A 16-year-old boy has been reported 3 months postcardiac transplantation with chief complaints of nausea, vomiting, pain in abdomen, and fever. The patient had remarkably increased serum lactate dehydrogenase levels, triglycerides, serum amylase, and serum lipase. The B-type natriuretic peptide level more than 35,000 ng/mL and troponin T was increased (0.57 μg/ml). Last known concentration of tacrolimus was 9 ng/ml. Supraventricular tachycardia was remarkable on electrocardiogram. His computed tomographic findings revealed bilateral pneumothorax with bilateral pleural effusion with an opacity seen in the right upper lobe. Bedside echo revealed dilated right atrium and right ventricle with left ventricular ejection fraction of 60%. He was kept on immunosuppression of mycophenolate mofetil 360 mg (2 tablets twice a day) and tacrolimus (2.5 mg twice a day). His reverse transcriptase-polymerase chain reaction throat swabs of the patient were sent for testing 2019-nCoV and were found to be negative. The patient could not be revived in spite of all medical management.
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Case report of swap kidney transplantation in Chhattisgarh – Challenges and solution p. 338
Prawash Kumar Chowdhary, Sanjeev Anant Kale, Ajay Parashar, Vivek Kute, Ashish Sharma, Sandeep Agrawal, Sudha Trivedi, Shruti Khatkhedkar
Kidney Transplantation is the best as well as the most cost-effective mode of renal replacement therapy for end end-stage renal disease patients with better survival and quality of life compared to dialysis. In the absence of a deceased donor programme in Chhattisgarh, Kidney paired donation (KPD) may provide an important strategy for easing the crisis in organ availability. In KPD, the incompatibility problems with two donor– recipient pairs can be solved by exchanging donors. We report our first successful KPD transplantation done by our institute in Chhattisgarh. Out of two, one had acute graft dysfunction which gets recovered after stopping tacrolimus and converting to sirolimus. Both the donors had a smooth hospital course and were discharged on the 5th postoperative day. They are in follow- up with us with good graft function (serum creatinine 1.2 mg/dl and 0.8 mg/dl). In the era of organ shortage, KPD provides hope to the growing number of patients suffering from end-stage renal disease in Chhattisgarh which will promote renal transplantation in our state.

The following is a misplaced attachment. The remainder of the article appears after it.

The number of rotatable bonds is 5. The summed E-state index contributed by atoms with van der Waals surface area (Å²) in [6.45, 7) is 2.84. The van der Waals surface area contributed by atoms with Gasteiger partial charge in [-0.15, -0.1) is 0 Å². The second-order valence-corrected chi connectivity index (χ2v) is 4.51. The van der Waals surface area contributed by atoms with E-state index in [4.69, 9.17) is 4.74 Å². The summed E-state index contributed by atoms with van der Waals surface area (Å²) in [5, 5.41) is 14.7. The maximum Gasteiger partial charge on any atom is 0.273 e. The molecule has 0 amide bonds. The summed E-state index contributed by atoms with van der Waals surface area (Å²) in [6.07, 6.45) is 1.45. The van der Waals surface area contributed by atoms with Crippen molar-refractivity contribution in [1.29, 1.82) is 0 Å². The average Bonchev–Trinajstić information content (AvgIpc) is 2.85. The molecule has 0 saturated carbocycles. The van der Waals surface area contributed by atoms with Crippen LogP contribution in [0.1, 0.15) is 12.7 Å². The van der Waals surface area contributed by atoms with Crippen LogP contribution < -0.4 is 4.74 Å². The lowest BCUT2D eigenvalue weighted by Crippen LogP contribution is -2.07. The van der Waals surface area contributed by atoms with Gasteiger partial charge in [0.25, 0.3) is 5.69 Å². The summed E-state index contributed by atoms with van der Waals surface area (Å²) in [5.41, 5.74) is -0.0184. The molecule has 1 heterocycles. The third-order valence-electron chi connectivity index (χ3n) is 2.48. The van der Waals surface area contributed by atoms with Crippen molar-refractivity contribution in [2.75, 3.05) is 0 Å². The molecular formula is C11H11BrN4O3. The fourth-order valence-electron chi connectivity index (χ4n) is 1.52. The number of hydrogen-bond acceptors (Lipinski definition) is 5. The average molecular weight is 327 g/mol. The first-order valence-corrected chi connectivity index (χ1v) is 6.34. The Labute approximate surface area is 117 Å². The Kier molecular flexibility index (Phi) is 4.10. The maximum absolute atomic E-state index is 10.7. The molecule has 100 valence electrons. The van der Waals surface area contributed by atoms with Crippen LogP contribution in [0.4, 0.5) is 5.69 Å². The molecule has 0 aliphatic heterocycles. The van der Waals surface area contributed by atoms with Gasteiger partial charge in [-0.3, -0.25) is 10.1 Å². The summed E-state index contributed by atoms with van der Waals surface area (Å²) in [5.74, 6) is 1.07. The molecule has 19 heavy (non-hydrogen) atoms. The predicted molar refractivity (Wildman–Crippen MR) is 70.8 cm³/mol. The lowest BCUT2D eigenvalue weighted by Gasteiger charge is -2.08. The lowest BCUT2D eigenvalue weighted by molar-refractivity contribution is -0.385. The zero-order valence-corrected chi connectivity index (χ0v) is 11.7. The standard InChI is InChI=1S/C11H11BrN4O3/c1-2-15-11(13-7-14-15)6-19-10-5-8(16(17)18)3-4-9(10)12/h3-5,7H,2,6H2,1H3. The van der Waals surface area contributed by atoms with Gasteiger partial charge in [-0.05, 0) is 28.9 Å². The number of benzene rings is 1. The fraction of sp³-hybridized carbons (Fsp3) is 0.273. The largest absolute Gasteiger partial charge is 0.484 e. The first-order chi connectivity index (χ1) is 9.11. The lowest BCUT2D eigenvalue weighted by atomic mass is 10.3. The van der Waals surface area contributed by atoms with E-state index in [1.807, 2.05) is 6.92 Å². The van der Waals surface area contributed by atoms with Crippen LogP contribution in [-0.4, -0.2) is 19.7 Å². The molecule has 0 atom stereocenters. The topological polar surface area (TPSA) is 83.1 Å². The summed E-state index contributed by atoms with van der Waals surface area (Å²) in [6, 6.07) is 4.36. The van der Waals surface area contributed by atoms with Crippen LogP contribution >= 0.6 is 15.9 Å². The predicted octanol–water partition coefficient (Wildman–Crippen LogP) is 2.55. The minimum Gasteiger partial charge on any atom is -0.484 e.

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Operative surprise! A hitherto undiscovered dialysis catheter removed successfully from the external iliac vein during renal transplant - A case report p. 343
Nitin Agarwal, Anil Kumar Singh Rana, Manoj Kumar Dokania, Himank Goyal